IL-33 mast cell axis is central in LL-37 induced bladder inflammation and pain in a murine interstitial cystitis model

Interstitial cystitis (IC), also known as painful bladder syndrome (PBS), is a debilitating chronic condition that afflicts over 3 million women above the age of 18 in the U.S., and most patients fail to respond to current treatment options. Mast cells have previously been implicated as both a diagnostic and prognostic marker in IC/PBS. Patients with IC/PBS have been shown to have elevated levels of IL-33, a cytokine released in response to tissue insult, in their urine. We hypothesize that mast cell-mediated inflammation induced from IL-33 may play an important role in initiating pain and inflammation in IC/PBS. A human cathelicidin, LL-37, which is found at elevated levels in IC/PBS patients, was used to induce an IC/PBS-like state of inflammation and bladder pain in mast cell deficient C-kit (-/-) and wild type C57Bl/6 (WT) mice. Inflammation was quantified using myeloperoxidase (MPO) expression in bladder tissues measured via ELISA. Response rate to suprapubic stimulation from von Frey filaments was used to assess the relative pain and discomfort. Both types of mice increased IL-33 expression in response to LL-37 exposure. However, mast cell deficient mice demonstrated significantly lower levels of inflammation (p < 0.001) and reduced pain response (p < 0.001) compared to WT mice. These findings implicate an IL-33-mast cell dependent axis with a potential etiology of pain and inflammation in IC/PBS. Future therapeutics aimed at targeting the IL-33 - mast cell axis could potentially serve as useful targets for treating IC/PBS.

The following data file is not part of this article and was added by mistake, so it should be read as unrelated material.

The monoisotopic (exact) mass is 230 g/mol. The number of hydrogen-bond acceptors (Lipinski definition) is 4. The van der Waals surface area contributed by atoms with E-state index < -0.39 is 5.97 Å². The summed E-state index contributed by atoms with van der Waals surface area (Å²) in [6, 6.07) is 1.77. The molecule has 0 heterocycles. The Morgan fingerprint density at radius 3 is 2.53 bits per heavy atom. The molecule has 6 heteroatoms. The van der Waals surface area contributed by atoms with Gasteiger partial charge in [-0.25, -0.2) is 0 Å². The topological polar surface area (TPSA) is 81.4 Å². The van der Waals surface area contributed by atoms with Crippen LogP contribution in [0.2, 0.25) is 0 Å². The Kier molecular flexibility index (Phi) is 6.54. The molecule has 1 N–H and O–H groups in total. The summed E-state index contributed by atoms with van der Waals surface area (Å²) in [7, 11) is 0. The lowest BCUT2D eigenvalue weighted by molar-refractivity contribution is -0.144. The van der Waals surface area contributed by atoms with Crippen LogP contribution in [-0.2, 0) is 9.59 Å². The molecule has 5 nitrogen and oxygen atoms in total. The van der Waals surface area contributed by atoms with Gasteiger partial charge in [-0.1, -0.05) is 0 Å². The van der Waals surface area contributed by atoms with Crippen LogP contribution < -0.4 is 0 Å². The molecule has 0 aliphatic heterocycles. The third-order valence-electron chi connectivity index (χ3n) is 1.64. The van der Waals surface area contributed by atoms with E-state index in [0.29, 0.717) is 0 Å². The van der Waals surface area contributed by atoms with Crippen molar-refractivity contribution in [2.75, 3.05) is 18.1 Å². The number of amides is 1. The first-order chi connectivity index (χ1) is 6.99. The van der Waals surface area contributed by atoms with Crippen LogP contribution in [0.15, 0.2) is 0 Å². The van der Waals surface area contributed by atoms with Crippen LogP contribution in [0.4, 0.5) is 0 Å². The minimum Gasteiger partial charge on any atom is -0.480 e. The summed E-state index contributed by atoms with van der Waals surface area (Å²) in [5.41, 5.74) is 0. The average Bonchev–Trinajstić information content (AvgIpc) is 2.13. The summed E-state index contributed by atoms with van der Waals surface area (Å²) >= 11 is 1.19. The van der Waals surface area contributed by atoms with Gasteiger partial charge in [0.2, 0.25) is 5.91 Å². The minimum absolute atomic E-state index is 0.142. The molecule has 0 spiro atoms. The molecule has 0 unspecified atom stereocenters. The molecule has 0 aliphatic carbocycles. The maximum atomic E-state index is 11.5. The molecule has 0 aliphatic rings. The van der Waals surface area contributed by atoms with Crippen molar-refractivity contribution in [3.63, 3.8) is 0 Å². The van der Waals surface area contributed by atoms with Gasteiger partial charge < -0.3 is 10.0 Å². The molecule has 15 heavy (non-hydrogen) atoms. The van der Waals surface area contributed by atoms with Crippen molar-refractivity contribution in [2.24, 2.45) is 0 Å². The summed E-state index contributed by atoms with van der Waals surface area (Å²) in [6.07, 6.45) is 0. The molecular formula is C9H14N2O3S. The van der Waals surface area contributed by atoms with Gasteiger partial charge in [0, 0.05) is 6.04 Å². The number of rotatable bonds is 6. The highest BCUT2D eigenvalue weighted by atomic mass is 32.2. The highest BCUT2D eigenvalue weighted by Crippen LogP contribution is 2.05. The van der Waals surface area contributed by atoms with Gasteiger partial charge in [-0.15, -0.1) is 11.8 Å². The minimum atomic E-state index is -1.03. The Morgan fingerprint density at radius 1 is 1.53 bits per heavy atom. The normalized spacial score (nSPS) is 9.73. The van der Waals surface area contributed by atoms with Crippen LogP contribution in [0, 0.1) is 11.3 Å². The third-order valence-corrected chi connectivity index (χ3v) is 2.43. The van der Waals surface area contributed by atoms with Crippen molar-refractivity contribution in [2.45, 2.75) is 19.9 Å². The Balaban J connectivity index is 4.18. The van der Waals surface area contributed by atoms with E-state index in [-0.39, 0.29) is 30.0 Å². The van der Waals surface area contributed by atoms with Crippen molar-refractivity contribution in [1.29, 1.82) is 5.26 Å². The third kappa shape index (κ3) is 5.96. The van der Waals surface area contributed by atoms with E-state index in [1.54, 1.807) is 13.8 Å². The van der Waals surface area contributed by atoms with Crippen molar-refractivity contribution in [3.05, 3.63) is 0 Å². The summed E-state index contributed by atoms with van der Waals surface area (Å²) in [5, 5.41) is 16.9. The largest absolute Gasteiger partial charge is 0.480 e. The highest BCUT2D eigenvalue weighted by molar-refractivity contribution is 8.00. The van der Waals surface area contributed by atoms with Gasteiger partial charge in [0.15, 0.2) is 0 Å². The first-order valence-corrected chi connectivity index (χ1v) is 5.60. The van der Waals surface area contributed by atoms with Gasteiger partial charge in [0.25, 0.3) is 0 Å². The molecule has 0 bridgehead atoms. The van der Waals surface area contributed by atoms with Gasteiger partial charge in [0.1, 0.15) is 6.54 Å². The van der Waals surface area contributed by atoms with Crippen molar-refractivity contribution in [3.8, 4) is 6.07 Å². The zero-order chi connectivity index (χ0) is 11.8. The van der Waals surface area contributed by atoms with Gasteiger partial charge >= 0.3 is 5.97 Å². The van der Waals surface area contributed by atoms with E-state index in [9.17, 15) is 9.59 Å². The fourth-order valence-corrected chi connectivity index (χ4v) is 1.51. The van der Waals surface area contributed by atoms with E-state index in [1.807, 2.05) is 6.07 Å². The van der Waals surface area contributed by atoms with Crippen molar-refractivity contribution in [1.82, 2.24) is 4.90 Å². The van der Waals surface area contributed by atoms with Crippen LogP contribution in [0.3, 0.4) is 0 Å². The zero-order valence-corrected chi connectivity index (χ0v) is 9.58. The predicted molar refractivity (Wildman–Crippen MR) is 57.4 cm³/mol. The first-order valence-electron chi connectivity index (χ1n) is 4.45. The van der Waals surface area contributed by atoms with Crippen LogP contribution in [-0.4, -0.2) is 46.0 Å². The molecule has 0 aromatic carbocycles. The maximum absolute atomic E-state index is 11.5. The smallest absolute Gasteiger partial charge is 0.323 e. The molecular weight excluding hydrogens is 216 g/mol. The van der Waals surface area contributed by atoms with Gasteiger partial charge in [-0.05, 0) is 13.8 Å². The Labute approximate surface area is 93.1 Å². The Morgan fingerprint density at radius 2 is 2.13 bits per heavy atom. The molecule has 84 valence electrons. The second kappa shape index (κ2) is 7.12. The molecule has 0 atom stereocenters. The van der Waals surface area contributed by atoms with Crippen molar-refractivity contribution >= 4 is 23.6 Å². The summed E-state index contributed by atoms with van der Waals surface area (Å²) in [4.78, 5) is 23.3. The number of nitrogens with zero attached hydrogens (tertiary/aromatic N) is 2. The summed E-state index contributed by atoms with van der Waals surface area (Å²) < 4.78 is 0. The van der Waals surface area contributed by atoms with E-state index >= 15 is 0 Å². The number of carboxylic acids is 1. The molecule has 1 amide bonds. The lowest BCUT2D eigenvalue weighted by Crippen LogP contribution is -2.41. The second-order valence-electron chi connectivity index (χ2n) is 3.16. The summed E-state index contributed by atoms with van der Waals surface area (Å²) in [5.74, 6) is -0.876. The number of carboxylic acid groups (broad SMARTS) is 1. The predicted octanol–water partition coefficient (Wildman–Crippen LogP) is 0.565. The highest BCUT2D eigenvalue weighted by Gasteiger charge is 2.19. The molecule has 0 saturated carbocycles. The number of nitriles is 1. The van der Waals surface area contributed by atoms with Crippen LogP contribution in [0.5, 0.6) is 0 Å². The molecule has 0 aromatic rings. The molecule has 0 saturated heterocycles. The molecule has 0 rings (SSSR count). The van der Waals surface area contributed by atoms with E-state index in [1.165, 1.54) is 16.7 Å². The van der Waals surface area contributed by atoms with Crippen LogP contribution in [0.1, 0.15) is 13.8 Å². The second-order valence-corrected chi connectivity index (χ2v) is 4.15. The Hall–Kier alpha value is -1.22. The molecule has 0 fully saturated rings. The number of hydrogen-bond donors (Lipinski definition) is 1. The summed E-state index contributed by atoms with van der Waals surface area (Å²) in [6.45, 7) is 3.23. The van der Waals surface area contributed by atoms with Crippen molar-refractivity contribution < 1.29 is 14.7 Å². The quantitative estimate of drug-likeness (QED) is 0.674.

Cytokine. 2018 May 18 [Epub ahead of print]

M Martin Jensen, Wanjian Jia, Austin J Schults, Xiangyang Ye, Glenn D Prestwich, Siam Oottamasathien

Department of Bioengineering, University of Utah, Salt Lake City, UT 84112, USA., Division of Urology, Section of Pediatric Urology, University of Utah, Salt Lake City, UT, 84113, USA., Department of Pharmacotherapy, University of Utah, Salt Lake City, UT, 84112, USA., Department of Medicinal Chemistry, University of Utah, Salt Lake City, UT, 84112, USA., Division of Urology, Section of Pediatric Urology, University of Utah, Salt Lake City, UT, 84113, USA; Department of Medicinal Chemistry, University of Utah, Salt Lake City, UT, 84112, USA; Department of Surgery and Division of Pediatric Urology, Primary Children's Hospital, Salt Lake City, UT, 84113, USA; Department of Pediatric Surgery, Division of Pediatric Urology, Massachusetts General Hospital for Children, Harvard Medical School, Boston, MA 02114, USA. Electronic address: .